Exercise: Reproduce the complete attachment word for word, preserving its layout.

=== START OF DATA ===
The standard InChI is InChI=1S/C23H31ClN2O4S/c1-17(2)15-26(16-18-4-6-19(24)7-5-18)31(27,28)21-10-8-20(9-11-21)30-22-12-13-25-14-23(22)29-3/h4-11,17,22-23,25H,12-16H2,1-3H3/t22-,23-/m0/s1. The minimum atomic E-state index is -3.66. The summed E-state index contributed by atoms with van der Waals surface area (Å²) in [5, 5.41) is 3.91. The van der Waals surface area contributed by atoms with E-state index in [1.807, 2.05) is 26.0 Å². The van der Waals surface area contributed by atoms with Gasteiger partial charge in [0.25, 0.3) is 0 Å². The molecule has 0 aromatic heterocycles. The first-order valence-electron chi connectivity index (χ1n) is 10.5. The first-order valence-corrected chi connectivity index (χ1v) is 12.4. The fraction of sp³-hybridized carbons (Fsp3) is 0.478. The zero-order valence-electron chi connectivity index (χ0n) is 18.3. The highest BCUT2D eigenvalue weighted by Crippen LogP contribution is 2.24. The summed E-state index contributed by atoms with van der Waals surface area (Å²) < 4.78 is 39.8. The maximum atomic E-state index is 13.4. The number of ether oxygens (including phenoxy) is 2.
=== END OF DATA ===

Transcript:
The standard InChI is InChI=1S/C23H31ClN2O4S/c1-17(2)15-26(16-18-4-6-19(24)7-5-18)31(27,28)21-10-8-20(9-11-21)30-22-12-13-25-14-23(22)29-3/h4-11,17,22-23,25H,12-16H2,1-3H3/t22-,23-/m0/s1. The minimum atomic E-state index is -3.66. The summed E-state index contributed by atoms with van der Waals surface area (Å²) in [5, 5.41) is 3.91. The van der Waals surface area contributed by atoms with E-state index in [1.807, 2.05) is 26.0 Å². The van der Waals surface area contributed by atoms with Gasteiger partial charge in [0.25, 0.3) is 0 Å². The molecule has 0 aromatic heterocycles. The first-order valence-electron chi connectivity index (χ1n) is 10.5. The first-order valence-corrected chi connectivity index (χ1v) is 12.4. The fraction of sp³-hybridized carbons (Fsp3) is 0.478. The zero-order valence-electron chi connectivity index (χ0n) is 18.3. The highest BCUT2D eigenvalue weighted by Crippen LogP contribution is 2.24. The summed E-state index contributed by atoms with van der Waals surface area (Å²) < 4.78 is 39.8. The maximum atomic E-state index is 13.4. The number of ether oxygens (including phenoxy) is 2.